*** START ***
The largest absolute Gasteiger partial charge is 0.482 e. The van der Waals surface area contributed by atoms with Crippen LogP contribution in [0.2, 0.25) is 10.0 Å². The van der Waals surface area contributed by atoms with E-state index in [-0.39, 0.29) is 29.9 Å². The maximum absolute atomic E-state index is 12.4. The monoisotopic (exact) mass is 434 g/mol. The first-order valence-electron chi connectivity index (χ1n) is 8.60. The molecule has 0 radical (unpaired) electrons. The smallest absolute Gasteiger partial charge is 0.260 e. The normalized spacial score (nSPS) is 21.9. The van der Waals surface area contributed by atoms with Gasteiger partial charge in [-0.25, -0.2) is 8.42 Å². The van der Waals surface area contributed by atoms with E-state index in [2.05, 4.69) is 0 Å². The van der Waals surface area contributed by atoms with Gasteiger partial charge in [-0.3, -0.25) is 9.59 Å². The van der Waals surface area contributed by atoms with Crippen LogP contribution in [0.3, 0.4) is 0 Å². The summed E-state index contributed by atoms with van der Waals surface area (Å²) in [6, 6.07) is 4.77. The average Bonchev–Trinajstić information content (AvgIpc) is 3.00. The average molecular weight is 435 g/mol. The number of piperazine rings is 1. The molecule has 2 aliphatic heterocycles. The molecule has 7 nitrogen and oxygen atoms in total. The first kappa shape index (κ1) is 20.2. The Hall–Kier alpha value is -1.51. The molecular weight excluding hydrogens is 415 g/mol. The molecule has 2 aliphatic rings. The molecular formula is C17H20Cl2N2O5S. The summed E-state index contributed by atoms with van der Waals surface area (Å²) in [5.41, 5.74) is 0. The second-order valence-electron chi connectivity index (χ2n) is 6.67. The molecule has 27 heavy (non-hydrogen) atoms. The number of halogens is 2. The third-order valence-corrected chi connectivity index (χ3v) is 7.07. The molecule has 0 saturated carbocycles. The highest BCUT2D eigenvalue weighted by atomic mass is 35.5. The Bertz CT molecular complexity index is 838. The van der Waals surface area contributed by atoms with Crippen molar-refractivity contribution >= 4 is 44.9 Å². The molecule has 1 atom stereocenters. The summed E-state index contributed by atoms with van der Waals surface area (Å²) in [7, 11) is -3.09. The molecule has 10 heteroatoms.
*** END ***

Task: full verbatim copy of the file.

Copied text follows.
The largest absolute Gasteiger partial charge is 0.482 e. The van der Waals surface area contributed by atoms with Crippen LogP contribution in [0.2, 0.25) is 10.0 Å². The van der Waals surface area contributed by atoms with E-state index in [-0.39, 0.29) is 29.9 Å². The maximum absolute atomic E-state index is 12.4. The monoisotopic (exact) mass is 434 g/mol. The first-order valence-electron chi connectivity index (χ1n) is 8.60. The molecule has 0 radical (unpaired) electrons. The smallest absolute Gasteiger partial charge is 0.260 e. The normalized spacial score (nSPS) is 21.9. The van der Waals surface area contributed by atoms with Gasteiger partial charge in [-0.25, -0.2) is 8.42 Å². The van der Waals surface area contributed by atoms with E-state index in [2.05, 4.69) is 0 Å². The van der Waals surface area contributed by atoms with Gasteiger partial charge in [-0.3, -0.25) is 9.59 Å². The van der Waals surface area contributed by atoms with Crippen LogP contribution in [0.3, 0.4) is 0 Å². The summed E-state index contributed by atoms with van der Waals surface area (Å²) in [6, 6.07) is 4.77. The average Bonchev–Trinajstić information content (AvgIpc) is 3.00. The average molecular weight is 435 g/mol. The number of piperazine rings is 1. The molecule has 2 aliphatic heterocycles. The molecule has 7 nitrogen and oxygen atoms in total. The first kappa shape index (κ1) is 20.2. The Hall–Kier alpha value is -1.51. The molecular weight excluding hydrogens is 415 g/mol. The molecule has 2 aliphatic rings. The molecular formula is C17H20Cl2N2O5S. The summed E-state index contributed by atoms with van der Waals surface area (Å²) in [5.41, 5.74) is 0. The second-order valence-electron chi connectivity index (χ2n) is 6.67. The molecule has 27 heavy (non-hydrogen) atoms. The number of halogens is 2. The third-order valence-corrected chi connectivity index (χ3v) is 7.07. The molecule has 0 saturated carbocycles. The highest BCUT2D eigenvalue weighted by atomic mass is 35.5. The Bertz CT molecular complexity index is 838. The van der Waals surface area contributed by atoms with Crippen molar-refractivity contribution >= 4 is 44.9 Å². The molecule has 1 atom stereocenters. The summed E-state index contributed by atoms with van der Waals surface area (Å²) in [7, 11) is -3.09. The molecule has 10 heteroatoms.